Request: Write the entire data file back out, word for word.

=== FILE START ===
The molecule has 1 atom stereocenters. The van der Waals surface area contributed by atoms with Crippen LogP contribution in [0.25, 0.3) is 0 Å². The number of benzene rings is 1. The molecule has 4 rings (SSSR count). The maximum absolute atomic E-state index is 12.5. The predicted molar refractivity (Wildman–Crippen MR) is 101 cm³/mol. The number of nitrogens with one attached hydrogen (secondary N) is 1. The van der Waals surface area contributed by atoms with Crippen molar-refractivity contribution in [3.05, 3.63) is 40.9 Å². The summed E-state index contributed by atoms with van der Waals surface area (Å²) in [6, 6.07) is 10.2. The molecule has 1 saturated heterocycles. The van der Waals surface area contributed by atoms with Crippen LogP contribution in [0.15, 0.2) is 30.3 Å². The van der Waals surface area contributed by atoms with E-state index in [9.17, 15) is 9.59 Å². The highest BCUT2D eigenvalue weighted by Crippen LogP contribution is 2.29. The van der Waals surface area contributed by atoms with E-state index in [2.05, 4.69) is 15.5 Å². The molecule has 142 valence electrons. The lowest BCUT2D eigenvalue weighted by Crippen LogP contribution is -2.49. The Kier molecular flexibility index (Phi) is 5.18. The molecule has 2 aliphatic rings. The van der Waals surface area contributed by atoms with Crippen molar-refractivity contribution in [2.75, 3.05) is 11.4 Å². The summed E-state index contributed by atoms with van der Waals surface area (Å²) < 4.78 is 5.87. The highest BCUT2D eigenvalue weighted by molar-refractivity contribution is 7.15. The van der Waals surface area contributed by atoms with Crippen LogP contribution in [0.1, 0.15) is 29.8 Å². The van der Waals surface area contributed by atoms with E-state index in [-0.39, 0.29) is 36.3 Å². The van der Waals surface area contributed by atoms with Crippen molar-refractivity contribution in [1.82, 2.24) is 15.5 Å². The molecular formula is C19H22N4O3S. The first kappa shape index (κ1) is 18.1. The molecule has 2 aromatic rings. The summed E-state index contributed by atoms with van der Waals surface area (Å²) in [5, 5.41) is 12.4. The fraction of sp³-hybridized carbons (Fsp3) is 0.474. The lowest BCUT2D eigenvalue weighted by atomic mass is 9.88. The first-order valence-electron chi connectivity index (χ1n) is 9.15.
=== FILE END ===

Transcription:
The molecule has 1 atom stereocenters. The van der Waals surface area contributed by atoms with Crippen LogP contribution in [0.25, 0.3) is 0 Å². The number of benzene rings is 1. The molecule has 4 rings (SSSR count). The maximum absolute atomic E-state index is 12.5. The predicted molar refractivity (Wildman–Crippen MR) is 101 cm³/mol. The number of nitrogens with one attached hydrogen (secondary N) is 1. The van der Waals surface area contributed by atoms with Crippen molar-refractivity contribution in [3.05, 3.63) is 40.9 Å². The summed E-state index contributed by atoms with van der Waals surface area (Å²) in [6, 6.07) is 10.2. The molecule has 1 saturated heterocycles. The van der Waals surface area contributed by atoms with Crippen LogP contribution in [0.15, 0.2) is 30.3 Å². The van der Waals surface area contributed by atoms with E-state index in [9.17, 15) is 9.59 Å². The highest BCUT2D eigenvalue weighted by Crippen LogP contribution is 2.29. The van der Waals surface area contributed by atoms with E-state index in [2.05, 4.69) is 15.5 Å². The molecule has 142 valence electrons. The lowest BCUT2D eigenvalue weighted by Crippen LogP contribution is -2.49. The Kier molecular flexibility index (Phi) is 5.18. The molecule has 2 aliphatic rings. The van der Waals surface area contributed by atoms with Crippen molar-refractivity contribution in [2.75, 3.05) is 11.4 Å². The summed E-state index contributed by atoms with van der Waals surface area (Å²) < 4.78 is 5.87. The highest BCUT2D eigenvalue weighted by molar-refractivity contribution is 7.15. The van der Waals surface area contributed by atoms with Crippen LogP contribution in [0.1, 0.15) is 29.8 Å². The van der Waals surface area contributed by atoms with E-state index in [-0.39, 0.29) is 36.3 Å². The van der Waals surface area contributed by atoms with Crippen molar-refractivity contribution in [1.82, 2.24) is 15.5 Å². The molecular formula is C19H22N4O3S. The first kappa shape index (κ1) is 18.1. The molecule has 2 aromatic rings. The summed E-state index contributed by atoms with van der Waals surface area (Å²) in [5, 5.41) is 12.4. The fraction of sp³-hybridized carbons (Fsp3) is 0.474. The lowest BCUT2D eigenvalue weighted by atomic mass is 9.88. The first-order valence-electron chi connectivity index (χ1n) is 9.15.